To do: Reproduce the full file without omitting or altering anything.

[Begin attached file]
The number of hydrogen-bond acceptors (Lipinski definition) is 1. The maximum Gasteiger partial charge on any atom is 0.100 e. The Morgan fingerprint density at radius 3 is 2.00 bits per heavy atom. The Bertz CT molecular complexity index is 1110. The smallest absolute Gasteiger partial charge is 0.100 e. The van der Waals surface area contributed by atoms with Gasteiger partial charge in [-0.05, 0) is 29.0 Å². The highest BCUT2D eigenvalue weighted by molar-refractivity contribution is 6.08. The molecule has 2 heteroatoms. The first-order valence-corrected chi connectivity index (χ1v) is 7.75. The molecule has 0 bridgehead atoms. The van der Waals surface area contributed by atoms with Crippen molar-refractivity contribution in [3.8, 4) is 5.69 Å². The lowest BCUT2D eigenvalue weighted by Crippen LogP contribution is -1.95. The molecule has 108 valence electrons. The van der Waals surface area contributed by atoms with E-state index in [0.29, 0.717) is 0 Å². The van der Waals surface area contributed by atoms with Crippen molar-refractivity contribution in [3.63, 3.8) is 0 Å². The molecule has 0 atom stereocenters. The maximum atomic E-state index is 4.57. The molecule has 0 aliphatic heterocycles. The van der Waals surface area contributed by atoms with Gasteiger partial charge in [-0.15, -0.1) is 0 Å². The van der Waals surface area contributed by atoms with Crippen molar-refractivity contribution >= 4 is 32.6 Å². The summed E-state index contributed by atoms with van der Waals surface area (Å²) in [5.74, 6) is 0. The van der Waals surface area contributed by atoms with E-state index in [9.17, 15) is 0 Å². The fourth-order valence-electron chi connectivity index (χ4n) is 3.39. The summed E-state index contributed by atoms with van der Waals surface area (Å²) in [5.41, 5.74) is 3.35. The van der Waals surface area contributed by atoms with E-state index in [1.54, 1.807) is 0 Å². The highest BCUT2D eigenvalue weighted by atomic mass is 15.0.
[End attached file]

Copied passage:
The number of hydrogen-bond acceptors (Lipinski definition) is 1. The maximum Gasteiger partial charge on any atom is 0.100 e. The Morgan fingerprint density at radius 3 is 2.00 bits per heavy atom. The Bertz CT molecular complexity index is 1110. The smallest absolute Gasteiger partial charge is 0.100 e. The van der Waals surface area contributed by atoms with Gasteiger partial charge in [-0.05, 0) is 29.0 Å². The highest BCUT2D eigenvalue weighted by molar-refractivity contribution is 6.08. The molecule has 2 heteroatoms. The first-order valence-corrected chi connectivity index (χ1v) is 7.75. The molecule has 0 bridgehead atoms. The van der Waals surface area contributed by atoms with Crippen molar-refractivity contribution in [3.8, 4) is 5.69 Å². The lowest BCUT2D eigenvalue weighted by Crippen LogP contribution is -1.95. The molecule has 108 valence electrons. The van der Waals surface area contributed by atoms with E-state index in [0.29, 0.717) is 0 Å². The van der Waals surface area contributed by atoms with Crippen molar-refractivity contribution in [3.63, 3.8) is 0 Å². The molecule has 0 atom stereocenters. The maximum atomic E-state index is 4.57. The molecule has 0 aliphatic heterocycles. The van der Waals surface area contributed by atoms with Gasteiger partial charge in [-0.15, -0.1) is 0 Å². The van der Waals surface area contributed by atoms with Crippen molar-refractivity contribution >= 4 is 32.6 Å². The summed E-state index contributed by atoms with van der Waals surface area (Å²) in [5.74, 6) is 0. The van der Waals surface area contributed by atoms with E-state index in [9.17, 15) is 0 Å². The fourth-order valence-electron chi connectivity index (χ4n) is 3.39. The summed E-state index contributed by atoms with van der Waals surface area (Å²) in [5.41, 5.74) is 3.35. The van der Waals surface area contributed by atoms with E-state index in [1.54, 1.807) is 0 Å². The highest BCUT2D eigenvalue weighted by atomic mass is 15.0.